By Pranjal Begwani:
What better way to utilize sultry afternoons than to read some good books? Here is a list of some books worth looking out for this summer.
The Argumentative Indian
Amartya Sen is someone who needs no introduction. A 1998 Nobel Prize winner, this book from him explores the past and weaves through the present to bring out India’s rich diversity, culture and ‘argumentative tradition’. It makes for a riveting read and is compulsive reading for all you Indians out there.
Annals and Antiquities of Rajasthan
One of the most authentic, authoritative, exhaustive and extensive books to have been written on Rajasthan. It is an amalgamation of the author’s personal experiences and various native historical sources. Through its two volumes, it brings out the culture and history of India’s fiercely independent warrior community — the Rajputs. Even though the second volume is sweeping in its take on the history of all the states of Rajputana, the first volume is insightful as it uses India’s longest ruling dynastic state of Mewar as a microcosm to explore its architecture, religious establishments, festivals, traditions and long-standing customs. It is minutely-detailed and through this microcosm of the erstwhile Mewar state we achieve a fair sense of India’s and specifically Rajasthan’s cultural depth and antiquity, and the richness of its culture and architecture which today are there for all to see.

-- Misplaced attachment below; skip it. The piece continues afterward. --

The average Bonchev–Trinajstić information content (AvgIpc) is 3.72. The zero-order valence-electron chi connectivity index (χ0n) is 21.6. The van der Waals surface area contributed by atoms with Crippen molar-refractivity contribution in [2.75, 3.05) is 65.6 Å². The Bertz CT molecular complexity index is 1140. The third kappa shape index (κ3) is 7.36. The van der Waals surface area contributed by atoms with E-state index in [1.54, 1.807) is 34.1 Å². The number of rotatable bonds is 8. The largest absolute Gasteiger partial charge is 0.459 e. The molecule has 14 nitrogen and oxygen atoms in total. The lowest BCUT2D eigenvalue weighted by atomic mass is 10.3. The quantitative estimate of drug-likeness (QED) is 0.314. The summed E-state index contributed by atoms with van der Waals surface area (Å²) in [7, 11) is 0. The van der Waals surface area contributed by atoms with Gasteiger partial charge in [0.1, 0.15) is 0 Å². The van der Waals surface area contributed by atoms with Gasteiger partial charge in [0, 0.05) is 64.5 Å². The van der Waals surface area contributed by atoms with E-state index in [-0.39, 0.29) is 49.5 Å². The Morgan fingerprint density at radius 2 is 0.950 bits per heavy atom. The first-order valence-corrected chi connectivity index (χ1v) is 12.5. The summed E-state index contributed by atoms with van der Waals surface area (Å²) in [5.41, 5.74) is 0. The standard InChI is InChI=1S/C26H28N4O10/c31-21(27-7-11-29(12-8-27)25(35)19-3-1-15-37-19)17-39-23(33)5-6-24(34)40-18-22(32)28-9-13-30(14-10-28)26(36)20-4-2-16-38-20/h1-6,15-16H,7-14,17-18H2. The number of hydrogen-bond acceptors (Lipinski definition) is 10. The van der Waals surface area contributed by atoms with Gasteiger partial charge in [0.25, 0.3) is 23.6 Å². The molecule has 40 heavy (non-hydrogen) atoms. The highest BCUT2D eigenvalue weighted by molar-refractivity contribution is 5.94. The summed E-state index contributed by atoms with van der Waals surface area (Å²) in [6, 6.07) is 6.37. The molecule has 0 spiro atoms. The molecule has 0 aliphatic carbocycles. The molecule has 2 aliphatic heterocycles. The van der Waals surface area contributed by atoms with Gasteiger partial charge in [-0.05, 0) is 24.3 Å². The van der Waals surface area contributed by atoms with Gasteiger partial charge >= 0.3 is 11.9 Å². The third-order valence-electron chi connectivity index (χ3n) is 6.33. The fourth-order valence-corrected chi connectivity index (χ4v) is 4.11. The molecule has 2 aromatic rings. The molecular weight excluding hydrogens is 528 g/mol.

Great Monuments of India
What better way to explore India’s art and culture than to take a sneak peek into its architectural landmarks and monuments. This book is a photographer’s delight with breathtaking visuals complementing the beauty of centuries old forts, temples, palaces and tombs.
Indian Painting: The Great Mural Tradition
A sweeping and incisive overview of India’s classical wall painting traditions, it covers the length and breadth of India’s landscapes putting forth its different schools of painting, intertwining it with its sister fields of sculpture and architecture.
William Dalrymple of ‘The Last Mughal’ fame, stitches together nine separate accounts of individuals in India and through their personal tales brings out India’s age-old traditions and its cultural prodigality. It talks about Jain traditions, age-old Tantric practices and the Tibetan influx into India amongst others. Critically acclaimed, it is a book difficult to put down once you start.
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